A Festool table saw ready for ripping.
During the last seven days, I’ve eaten a lot of foreign food, drank a lot of foreign beer and listened to a lot of foreign languages (such as Scottish). But the most foreign experience of my entire trip to Germany has been using the Festool CS 70 EB table saw.
This saw operates unlike any other table saw I’ve ever used, and because Festool is working on getting it approved by Underwriters Laboratories for sale in the United States, I thought you might be interested in reading about it.
The saw is not really what I would call a table saw, though it is both a table and a saw. And here’s why: The sawblade on a traditional table saw will spin around in a circle. And you can adjust it up and down and tilt it left (or right). But with the CS 70 EB (and some other European saws) you also can slide the sawblade forward and back.
Imagine if a sliding compound miter saw married a jobsite table saw , that’s what this saw is like. As a result, some operations feel quite familiar. Ripping, for example isn’t anything new. You position the rip fence where you want it and push your stock through.
But crosscutting and mitering are an entirely different animal. Here is where the sliding saw carriage comes into play. You position the saw’s fence and set the length of the crosscut (or miter) that you desire. It’s like setting a miter gauge that doesn’t move , it’s fixed to the front edge of the aluminum table. Then you set your workpiece in place against your fence and stop. OK, so what is so odd about this? It’s what comes next.
The CS 70 Eb is easy to use for crosscuts, one someone show you how to use the saw in a precise manner.
Reach your right hand beneath the saw and grab the knob beneath the table. Turn it to the left and pull it smoothly toward you. The entire sawblade assembly (with the splitter and the guard) moves toward your work. It makes the cut and then you let go of the knob. The sawblade assembly then moves backwards in a controlled yet quick manner.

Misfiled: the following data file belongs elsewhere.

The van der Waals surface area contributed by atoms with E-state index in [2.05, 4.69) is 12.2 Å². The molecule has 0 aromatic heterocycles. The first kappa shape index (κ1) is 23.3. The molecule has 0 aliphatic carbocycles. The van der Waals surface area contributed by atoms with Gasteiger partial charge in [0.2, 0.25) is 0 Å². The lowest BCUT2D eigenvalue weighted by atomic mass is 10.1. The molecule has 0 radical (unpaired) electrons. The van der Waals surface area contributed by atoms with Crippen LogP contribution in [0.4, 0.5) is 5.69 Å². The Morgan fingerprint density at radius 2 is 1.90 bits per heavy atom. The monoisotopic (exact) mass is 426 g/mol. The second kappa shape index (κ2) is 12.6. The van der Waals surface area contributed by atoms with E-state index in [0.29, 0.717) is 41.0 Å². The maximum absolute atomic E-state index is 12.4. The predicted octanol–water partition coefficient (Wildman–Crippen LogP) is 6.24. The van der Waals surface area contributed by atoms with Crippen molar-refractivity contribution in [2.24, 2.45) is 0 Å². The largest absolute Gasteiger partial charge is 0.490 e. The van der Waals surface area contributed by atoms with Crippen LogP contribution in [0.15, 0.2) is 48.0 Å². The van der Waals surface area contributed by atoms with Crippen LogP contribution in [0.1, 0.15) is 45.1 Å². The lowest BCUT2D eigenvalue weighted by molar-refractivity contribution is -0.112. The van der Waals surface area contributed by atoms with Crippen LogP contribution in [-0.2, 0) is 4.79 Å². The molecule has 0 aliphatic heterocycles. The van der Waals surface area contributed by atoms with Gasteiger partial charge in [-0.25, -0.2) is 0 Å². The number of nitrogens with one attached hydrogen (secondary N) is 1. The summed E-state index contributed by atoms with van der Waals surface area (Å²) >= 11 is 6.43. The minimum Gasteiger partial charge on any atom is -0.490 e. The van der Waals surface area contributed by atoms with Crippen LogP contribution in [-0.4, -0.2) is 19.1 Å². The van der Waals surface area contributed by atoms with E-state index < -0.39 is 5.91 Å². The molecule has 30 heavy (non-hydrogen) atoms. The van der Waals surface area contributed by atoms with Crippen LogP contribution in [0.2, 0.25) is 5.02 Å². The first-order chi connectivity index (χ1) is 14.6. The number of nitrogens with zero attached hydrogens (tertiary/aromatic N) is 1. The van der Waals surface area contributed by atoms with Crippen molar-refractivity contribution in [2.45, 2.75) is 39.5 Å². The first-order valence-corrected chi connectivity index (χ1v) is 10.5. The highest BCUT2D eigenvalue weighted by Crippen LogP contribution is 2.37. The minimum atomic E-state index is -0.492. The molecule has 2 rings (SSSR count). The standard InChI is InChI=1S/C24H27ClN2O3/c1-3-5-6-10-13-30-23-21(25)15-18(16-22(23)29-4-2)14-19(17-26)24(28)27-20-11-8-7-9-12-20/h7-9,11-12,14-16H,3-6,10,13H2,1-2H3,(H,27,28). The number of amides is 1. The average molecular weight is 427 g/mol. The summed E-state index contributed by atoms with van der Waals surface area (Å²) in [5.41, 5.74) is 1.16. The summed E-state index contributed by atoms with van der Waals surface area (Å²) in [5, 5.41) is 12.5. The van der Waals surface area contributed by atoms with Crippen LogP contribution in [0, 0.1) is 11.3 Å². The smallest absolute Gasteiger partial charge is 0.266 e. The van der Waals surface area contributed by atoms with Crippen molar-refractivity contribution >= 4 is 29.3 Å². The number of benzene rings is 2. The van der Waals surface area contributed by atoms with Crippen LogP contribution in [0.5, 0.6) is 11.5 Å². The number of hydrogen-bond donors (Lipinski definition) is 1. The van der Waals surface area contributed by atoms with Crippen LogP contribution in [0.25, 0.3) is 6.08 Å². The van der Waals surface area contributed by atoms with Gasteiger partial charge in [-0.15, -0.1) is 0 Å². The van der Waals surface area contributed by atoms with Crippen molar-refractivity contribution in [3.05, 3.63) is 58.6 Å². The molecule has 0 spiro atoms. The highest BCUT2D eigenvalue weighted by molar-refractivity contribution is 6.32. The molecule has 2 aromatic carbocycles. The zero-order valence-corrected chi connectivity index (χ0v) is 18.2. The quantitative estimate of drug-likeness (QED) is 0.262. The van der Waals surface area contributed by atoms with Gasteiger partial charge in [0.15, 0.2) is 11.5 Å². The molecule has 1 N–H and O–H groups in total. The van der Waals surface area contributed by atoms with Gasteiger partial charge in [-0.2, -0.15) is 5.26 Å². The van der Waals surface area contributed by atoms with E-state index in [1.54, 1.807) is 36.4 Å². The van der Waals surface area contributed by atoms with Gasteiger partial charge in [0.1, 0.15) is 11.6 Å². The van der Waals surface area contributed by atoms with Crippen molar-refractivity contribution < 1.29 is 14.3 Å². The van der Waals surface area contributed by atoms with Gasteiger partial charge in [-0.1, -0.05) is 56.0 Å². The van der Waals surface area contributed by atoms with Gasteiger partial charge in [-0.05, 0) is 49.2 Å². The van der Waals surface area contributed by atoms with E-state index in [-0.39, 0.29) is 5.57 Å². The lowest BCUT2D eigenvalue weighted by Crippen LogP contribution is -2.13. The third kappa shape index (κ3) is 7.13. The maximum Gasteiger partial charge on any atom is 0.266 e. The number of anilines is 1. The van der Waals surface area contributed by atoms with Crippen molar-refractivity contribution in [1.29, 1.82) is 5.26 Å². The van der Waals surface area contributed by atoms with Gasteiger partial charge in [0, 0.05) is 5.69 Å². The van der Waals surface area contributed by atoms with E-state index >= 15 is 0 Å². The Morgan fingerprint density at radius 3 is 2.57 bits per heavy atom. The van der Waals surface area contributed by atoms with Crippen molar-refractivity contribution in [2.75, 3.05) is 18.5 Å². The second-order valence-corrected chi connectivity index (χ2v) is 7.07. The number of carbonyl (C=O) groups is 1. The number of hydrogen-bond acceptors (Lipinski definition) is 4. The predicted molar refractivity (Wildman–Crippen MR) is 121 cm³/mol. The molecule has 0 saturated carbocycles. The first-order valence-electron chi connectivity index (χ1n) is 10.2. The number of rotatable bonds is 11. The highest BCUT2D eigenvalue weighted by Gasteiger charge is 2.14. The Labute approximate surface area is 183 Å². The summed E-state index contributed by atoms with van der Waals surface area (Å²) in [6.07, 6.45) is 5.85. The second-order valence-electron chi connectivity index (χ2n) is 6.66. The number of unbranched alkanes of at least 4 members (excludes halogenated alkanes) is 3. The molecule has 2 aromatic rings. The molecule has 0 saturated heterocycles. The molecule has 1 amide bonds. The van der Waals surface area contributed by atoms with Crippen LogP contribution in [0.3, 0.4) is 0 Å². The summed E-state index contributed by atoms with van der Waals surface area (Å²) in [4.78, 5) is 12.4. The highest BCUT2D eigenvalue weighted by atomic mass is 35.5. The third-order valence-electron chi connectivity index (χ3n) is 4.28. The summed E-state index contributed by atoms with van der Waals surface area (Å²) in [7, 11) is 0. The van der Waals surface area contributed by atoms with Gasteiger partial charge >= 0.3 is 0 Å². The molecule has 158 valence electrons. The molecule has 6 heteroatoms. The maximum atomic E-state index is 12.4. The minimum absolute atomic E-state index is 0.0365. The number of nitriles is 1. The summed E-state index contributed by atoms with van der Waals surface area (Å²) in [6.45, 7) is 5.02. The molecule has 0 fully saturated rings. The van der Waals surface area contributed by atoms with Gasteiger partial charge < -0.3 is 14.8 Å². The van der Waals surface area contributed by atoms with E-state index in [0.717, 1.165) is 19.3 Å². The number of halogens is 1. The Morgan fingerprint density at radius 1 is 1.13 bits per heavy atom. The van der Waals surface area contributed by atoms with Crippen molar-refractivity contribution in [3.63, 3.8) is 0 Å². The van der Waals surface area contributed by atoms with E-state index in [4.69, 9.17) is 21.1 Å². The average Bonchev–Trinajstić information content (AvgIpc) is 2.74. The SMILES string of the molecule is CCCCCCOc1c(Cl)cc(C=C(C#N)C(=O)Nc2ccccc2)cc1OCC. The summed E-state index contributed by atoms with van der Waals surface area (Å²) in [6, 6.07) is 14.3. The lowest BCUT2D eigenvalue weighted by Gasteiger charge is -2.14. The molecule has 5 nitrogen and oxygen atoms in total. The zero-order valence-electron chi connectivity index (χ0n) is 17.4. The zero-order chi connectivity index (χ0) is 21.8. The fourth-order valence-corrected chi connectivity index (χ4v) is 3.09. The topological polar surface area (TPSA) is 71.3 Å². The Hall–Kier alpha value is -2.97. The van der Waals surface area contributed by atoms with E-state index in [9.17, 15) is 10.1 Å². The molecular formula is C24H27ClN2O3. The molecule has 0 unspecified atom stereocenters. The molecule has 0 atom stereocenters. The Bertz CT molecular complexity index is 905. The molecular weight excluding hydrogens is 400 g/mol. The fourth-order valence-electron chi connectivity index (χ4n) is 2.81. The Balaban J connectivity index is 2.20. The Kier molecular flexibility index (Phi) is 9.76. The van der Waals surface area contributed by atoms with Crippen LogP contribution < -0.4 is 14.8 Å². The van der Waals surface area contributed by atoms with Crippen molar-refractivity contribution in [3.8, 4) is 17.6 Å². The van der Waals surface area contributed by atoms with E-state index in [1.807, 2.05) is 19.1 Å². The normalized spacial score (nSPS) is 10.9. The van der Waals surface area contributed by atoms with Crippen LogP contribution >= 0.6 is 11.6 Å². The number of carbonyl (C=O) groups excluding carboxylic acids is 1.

The CS 70 EB is, quite literally, a pullsaw. The first time I used it, I was a bit bewildered , just like the first time I used a Japanese pullsaw. But after a few cuts, the saw became quite easy to control, predict and manage.
Why would you want a saw like this? Good question. I think it helps to understand what each machine is meant to do in the woodshop. A table saw is, above all other things, a ripping tool. It rips better than any other machine available. But it’s OK for crosscutting and pretty OK for making joinery cuts.
A sliding compound miter saw is no good for rip cuts and joinery cuts, but it’s a champ at crosscuts and miters.
The CS 70 EB is just like a table saw for rip cuts and just like a sliding compound miter saw for crosscuts and miters. And it’s not really suited for joinery cuts (tenons and so on) , at least as far as I can tell. The machine is also incredibly lightweight and easy to set up and use. After about 10 minutes, I was running the thing like a pro, as were all the other woodworking magazine editors on this Festool tour. For ripping, the saw has an unusual fence: It’s actually the crosscut fence for the tool that has been mounted on the side of the tool’s table
So is there a downside? Well, that depends on what you do. If I were a trim carpenter or someone who built high-end cabinets on job sites, this saw would be the bee’s knees. Will it replace a cabinet saw in professional shop? I think that’s doubtful. The top is aluminum and the saw is, all-in-all, lightweight for the American consumer, who expects a massive cast-iron experience. And the CS 70 EB will be priced higher than other jobsite saws as well. How expensive? The Festool people don’t know. Right now they are trying to get the tool through Underwriters Laboratory so they can introduce it to the U.S. market. The biggest hang-up, Festool officials say, is the saw’s guarding. The CS 70 EB doesn’t have the anti-kickback pawls that are (unfortunately) standard on U.S. saws.
But people were shocked that Festool could convince people to use a circular saw in place of a cabinet saw, but a growing number of people do with the company’s TS 55 EQ plunge saw. And the Festool system really, really works in that case as in many others. So don’t you dare count Festool out on this issue.
And it’s the system aspect of this saw that you can’t forget. There are a wide variety of accessories for this saw, including a sweet sliding crosscut table plus outfeed and support tables, that make it a joy to use. And the saw is safe to use. You never move your hands near the blade during crosscuts , nice. So keep your eyes peeled for the CS 70 EB. And maybe for a couple other table saws from Festool in the coming year.
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